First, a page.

After reader feedback requesting a more open comment policy at RNS, I'm happy to announce that you no longer have to register with a password or offer us your firstborn child to comment. I'm really pleased that we can widen the parameters of our discussions and have a variety of viewpoints, including ones with which I disagree. I appreciate all my readers, and believe that frank discussion about religion and other topics can help to create a better-informed society.
However, it's still not "anything goes." I've already received a spam comment -- you know the kind when someone says they just love your blog, but don't comment about any item in particular and then just happen to mention as an aside that they are selling the best purse EVER and you can buy it at . . . .
I'll be deleting all the spam I find.
I don't typically delete comments from actual people, however. At Beliefnet I think I only did this twice, and my policy as it evolved was that it was fine for people to call me names, pray out loud for my excommunication, or basically behave like trolls to my face. I can take it; anyone who writes publicly about religion has to expect a lot of trollish nastiness, sad to say. But I won't tolerate comments that gang up on other commenters at my blog. This needs to be a safe place for readers.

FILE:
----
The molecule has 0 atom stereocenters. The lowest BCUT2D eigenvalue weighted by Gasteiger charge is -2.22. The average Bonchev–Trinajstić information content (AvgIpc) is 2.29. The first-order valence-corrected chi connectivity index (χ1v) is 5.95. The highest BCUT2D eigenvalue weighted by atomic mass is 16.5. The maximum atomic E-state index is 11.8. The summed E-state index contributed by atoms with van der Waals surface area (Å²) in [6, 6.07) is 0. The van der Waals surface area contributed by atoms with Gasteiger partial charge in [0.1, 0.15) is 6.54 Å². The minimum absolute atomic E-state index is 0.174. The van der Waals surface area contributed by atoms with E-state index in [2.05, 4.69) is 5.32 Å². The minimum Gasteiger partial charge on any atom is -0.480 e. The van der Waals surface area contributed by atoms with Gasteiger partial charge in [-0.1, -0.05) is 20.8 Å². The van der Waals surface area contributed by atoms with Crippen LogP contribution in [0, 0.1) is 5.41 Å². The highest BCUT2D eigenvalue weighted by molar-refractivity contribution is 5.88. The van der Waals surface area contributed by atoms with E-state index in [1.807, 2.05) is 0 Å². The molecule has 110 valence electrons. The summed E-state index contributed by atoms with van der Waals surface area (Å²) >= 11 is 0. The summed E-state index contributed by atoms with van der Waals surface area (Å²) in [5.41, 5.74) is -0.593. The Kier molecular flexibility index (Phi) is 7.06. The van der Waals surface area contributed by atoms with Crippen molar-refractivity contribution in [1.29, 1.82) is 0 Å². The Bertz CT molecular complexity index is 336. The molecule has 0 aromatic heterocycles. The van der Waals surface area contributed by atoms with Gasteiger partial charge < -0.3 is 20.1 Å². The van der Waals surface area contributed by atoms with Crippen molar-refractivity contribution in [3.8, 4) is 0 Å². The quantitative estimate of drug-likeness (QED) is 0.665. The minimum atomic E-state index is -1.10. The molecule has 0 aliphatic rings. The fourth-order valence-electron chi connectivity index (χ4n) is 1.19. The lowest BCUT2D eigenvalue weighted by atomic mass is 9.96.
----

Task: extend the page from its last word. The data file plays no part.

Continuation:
So here are three guidelines:
1) Comment away! Your opinion is welcome here. Thanks for taking the time to read my posts.
2) Aim to be civil. The people who come to this blog are just that -- people -- and need to be treated as such. Name-calling is bad form. (And just as a hint, it tends to alienate people who disagree with you and make them dig in their heels all the harder.) If you personally attack other commenters, your comment will be desaparecida.
3) Back up your opinions when you can. Last week after I posted about Mormons and homophobia, one of the commenters wrote, "As is typical with faddish, worldly philosophies the author makes a claim with no evidence whatsoever to back it up." Um, thanks! I agree that I didn't do all of the research I would have liked to for that post; I've been busy with travel and also popping the question to the fabulous Joanna Brooks, as another commenter suggested. (We are currently deciding whether to hyphenate.)
The irony, of course, is that the "worldly philosophies" commenter did precisely the same thing he or she accused me of doing: making an assertion without any proof (in this case, that "The evidence clearly points to homosexual men having a greater propensity to predatory acts towards children"). The "evidence" this person marshalled, however, was nonexistent, other than sweeping anecdotal claims about Roman Catholic priests. Comments are far more persuasive when people back them up.
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